The results are image top left, front lighting. The result is harsh shadows on the models face. plus she is squinting as the sun is shining directly into her eyes.  The image top right has the sun behind the model.  harder for the photographer as you are shooting directly into the sun. I recall comments from a photographer when talking about his fees. Double if shooting into the sun. As the background was going to be burnt out I chose a very wide aperture to make it even less important to the picture. The sun behind  is more flattering to the model with no harsh shadows on her face.  The bottom left hand photo is using the sun to side light. This was also difficult with the grass on the sun side of the image burnt out and the models dark clothing losing detail. i do like side lighting for portraits but with a little more control so that the light is diffused. The final image, bottom right hand corner is using edge lighting.  I decided to take this image so that the edge lighting would not be burnt out. This meant that the rest of the image would be underexposed. To be able to see the models face I would need to use flash in this situation if I want to keep all the detail in the lighting around her hair.

Saturday, 23 July 2011

Rise Above it All

No wonder I haven't had any feed back from my last assignment or replies to my emails.  My tutor is ditching me. Seems her interest is only in working with conceptual ideas at a high level.  Terrific. I'm told in an email that my new tutor will be in touch soon.  Should I point out that this news was delivered by someone who doesn't know the difference between there and their.  Feeling confident? Obviously I'm not. Thinking I picked the wrong school? You bet. I'm struggling to know if I should carry on with this course or ditch it now and put my effort into a few courses I have found that look really good. Feeling like I have wasted weeks playing around with research and reading to try and 'conceptualise' now feel annoyed that I could have been moving on and be up to date with exercises in the program.
Up and onwards will see how I feel in a week.

Tuesday, 12 July 2011

Dawn to Dusk

This exercise is proving to be troublesome.  I am exhausted getting up at 3:30 to get sunrise only to find the weather unsuitable. London is too cloudy!! I am becoming an expert on how much cloud and when it comes in, how fast, how long, what shape.  Think I will move on to the next exercise.  I'll have to come back to dawn to dusk when I can get better weather, which may mean outside of London.

Monday, 11 July 2011

Judging Colour Temperature 2

As for previous exercise these sets of photos were taken Midday Sun, Midday Shade, sun close to the horizon.  Three photos taken at each time with three different white balance settings.  AWB, daylight, shade.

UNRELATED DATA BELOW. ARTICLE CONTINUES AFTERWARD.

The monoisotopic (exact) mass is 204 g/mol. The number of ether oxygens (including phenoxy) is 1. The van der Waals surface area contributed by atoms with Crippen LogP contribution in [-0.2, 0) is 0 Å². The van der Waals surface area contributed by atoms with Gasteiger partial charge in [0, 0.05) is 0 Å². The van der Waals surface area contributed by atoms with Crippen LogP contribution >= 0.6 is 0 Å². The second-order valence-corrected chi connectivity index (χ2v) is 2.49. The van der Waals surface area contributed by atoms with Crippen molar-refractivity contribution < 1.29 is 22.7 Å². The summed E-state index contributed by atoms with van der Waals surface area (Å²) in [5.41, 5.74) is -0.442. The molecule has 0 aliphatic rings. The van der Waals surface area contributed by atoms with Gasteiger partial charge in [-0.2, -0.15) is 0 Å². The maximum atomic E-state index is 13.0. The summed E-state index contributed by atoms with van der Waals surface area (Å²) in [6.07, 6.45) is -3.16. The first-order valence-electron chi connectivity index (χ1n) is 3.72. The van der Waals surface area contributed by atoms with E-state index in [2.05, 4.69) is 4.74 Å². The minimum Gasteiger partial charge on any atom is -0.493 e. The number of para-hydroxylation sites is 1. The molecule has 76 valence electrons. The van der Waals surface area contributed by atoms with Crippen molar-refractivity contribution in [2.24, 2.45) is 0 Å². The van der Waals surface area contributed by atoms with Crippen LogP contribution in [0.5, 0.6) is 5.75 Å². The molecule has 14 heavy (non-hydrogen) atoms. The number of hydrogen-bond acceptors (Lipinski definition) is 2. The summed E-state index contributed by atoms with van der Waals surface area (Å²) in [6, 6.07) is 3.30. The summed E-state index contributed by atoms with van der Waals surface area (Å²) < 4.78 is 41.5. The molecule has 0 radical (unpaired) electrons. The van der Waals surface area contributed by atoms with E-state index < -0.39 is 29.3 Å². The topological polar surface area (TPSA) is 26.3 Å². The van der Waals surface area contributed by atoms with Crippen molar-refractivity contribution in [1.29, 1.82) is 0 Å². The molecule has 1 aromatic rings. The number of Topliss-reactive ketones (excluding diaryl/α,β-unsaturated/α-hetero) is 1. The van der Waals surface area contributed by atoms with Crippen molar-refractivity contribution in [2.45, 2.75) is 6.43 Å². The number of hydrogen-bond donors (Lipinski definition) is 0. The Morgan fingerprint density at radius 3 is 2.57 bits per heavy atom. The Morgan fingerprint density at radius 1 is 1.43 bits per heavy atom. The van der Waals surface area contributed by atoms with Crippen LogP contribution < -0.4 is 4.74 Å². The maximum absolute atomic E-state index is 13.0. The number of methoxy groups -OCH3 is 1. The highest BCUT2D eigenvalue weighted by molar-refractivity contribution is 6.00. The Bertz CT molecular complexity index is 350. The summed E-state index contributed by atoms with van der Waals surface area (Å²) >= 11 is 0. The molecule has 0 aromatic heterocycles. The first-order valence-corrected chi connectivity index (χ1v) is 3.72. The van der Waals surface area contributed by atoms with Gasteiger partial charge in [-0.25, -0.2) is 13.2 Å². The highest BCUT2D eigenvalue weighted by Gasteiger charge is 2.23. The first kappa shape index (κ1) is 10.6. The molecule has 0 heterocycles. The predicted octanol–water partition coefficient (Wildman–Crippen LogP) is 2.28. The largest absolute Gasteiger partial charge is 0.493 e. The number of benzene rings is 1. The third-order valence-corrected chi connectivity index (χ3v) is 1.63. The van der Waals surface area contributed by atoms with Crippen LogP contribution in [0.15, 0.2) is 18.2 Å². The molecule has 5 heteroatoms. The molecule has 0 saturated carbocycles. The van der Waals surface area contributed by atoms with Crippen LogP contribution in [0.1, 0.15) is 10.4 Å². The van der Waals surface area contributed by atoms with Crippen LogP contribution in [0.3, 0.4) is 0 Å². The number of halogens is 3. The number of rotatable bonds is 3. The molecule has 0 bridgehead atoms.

Note the differences:
AWB in each set gives a slight blue cast.  Shade white balance gives a golden glow. A bit too warm for my liking.  At each time and condition I prefer the daylight setting.  (one I tend to mostly use as well).  I may have had a different outcome with a different subject and in a different environment.  London either has a lot of cloud which diffuses the light or if it is a bright clear day then there is a pollution haze.  Both tend to cool the colour and give a very slight cast.  Hence why I opt for daylight setting for most of my outdoor shots in London.  I will redo this exercise when I am out of London next.

Each set left to right are AWB, daylight, shade:

Wednesday, 6 July 2011

Judging Colour Temperature 1

For this exercise 3 images were taken with white balance set to daylight. One in the middle of the day in full sun (top right) one in the middle of the day in shade (left) and the third when the sun is close to the horizon (bottom right).
The two images taken in the middle of the day show a huge difference. The sky was very blue and the sun very bright. In full sun the colours are white or neutral. In the shade there is a blue cast.  As expected the image shot at sunset is very warm with rich golden colours. The surprise for me was how black changed.  In full sun my model's black t-shirt is rather dull. A little better in the shade but it is the rich warm colours that have produced the richest black and closer to the real colour.
For portraits full sun is not flattering. Skin colour is rather washed out with dark and harsh shadows on her face.  The shade is better for skin but the blueness has made her grey hair seem greyer than in reality. The daylight setting at sunset has made her skin a little too golden.

Sunday, 3 July 2011

Exhibition - Art in the Wild

Roger Hooper's wildlife photos are incredible. He obviously spends hours and hours in the wild taking these pictures. The work that I really loved was a joint effort. He black and white photos are hand painted in watercolours by his agent. These pictures reminded me of photos of my mother as a child. I want to do a bit more research on this technique would like to try it out.  He uses Hahnemuhle paper and only paints part of the image.  The effect is beautiful.